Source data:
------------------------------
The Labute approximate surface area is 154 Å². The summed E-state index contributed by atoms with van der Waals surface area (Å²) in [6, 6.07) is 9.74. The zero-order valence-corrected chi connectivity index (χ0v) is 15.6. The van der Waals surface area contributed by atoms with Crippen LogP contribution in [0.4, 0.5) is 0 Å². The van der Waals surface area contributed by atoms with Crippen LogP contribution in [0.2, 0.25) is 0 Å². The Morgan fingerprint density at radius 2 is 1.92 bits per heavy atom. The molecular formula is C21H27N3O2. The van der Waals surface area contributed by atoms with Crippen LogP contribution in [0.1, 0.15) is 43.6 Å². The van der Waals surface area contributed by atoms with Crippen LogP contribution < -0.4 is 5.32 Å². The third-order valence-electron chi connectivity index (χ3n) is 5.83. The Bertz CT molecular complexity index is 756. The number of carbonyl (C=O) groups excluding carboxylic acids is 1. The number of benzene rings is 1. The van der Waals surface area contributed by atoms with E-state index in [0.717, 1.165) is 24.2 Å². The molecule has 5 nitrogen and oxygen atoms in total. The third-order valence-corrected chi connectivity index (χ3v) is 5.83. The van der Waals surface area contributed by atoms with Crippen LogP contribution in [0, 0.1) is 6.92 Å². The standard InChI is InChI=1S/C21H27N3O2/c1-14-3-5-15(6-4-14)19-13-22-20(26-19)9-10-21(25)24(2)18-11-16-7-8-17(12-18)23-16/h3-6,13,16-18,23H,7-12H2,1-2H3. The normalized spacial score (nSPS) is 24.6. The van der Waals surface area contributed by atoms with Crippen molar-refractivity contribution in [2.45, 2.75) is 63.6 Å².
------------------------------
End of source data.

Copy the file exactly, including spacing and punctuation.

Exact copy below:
The Labute approximate surface area is 154 Å². The summed E-state index contributed by atoms with van der Waals surface area (Å²) in [6, 6.07) is 9.74. The zero-order valence-corrected chi connectivity index (χ0v) is 15.6. The van der Waals surface area contributed by atoms with Crippen LogP contribution in [0.4, 0.5) is 0 Å². The van der Waals surface area contributed by atoms with Crippen LogP contribution in [0.2, 0.25) is 0 Å². The Morgan fingerprint density at radius 2 is 1.92 bits per heavy atom. The molecular formula is C21H27N3O2. The van der Waals surface area contributed by atoms with Crippen LogP contribution in [0.1, 0.15) is 43.6 Å². The van der Waals surface area contributed by atoms with Crippen LogP contribution < -0.4 is 5.32 Å². The third-order valence-electron chi connectivity index (χ3n) is 5.83. The Bertz CT molecular complexity index is 756. The number of carbonyl (C=O) groups excluding carboxylic acids is 1. The number of benzene rings is 1. The van der Waals surface area contributed by atoms with E-state index in [0.717, 1.165) is 24.2 Å². The molecule has 5 nitrogen and oxygen atoms in total. The third-order valence-corrected chi connectivity index (χ3v) is 5.83. The van der Waals surface area contributed by atoms with Crippen LogP contribution in [0, 0.1) is 6.92 Å². The standard InChI is InChI=1S/C21H27N3O2/c1-14-3-5-15(6-4-14)19-13-22-20(26-19)9-10-21(25)24(2)18-11-16-7-8-17(12-18)23-16/h3-6,13,16-18,23H,7-12H2,1-2H3. The normalized spacial score (nSPS) is 24.6. The van der Waals surface area contributed by atoms with Crippen molar-refractivity contribution in [2.45, 2.75) is 63.6 Å².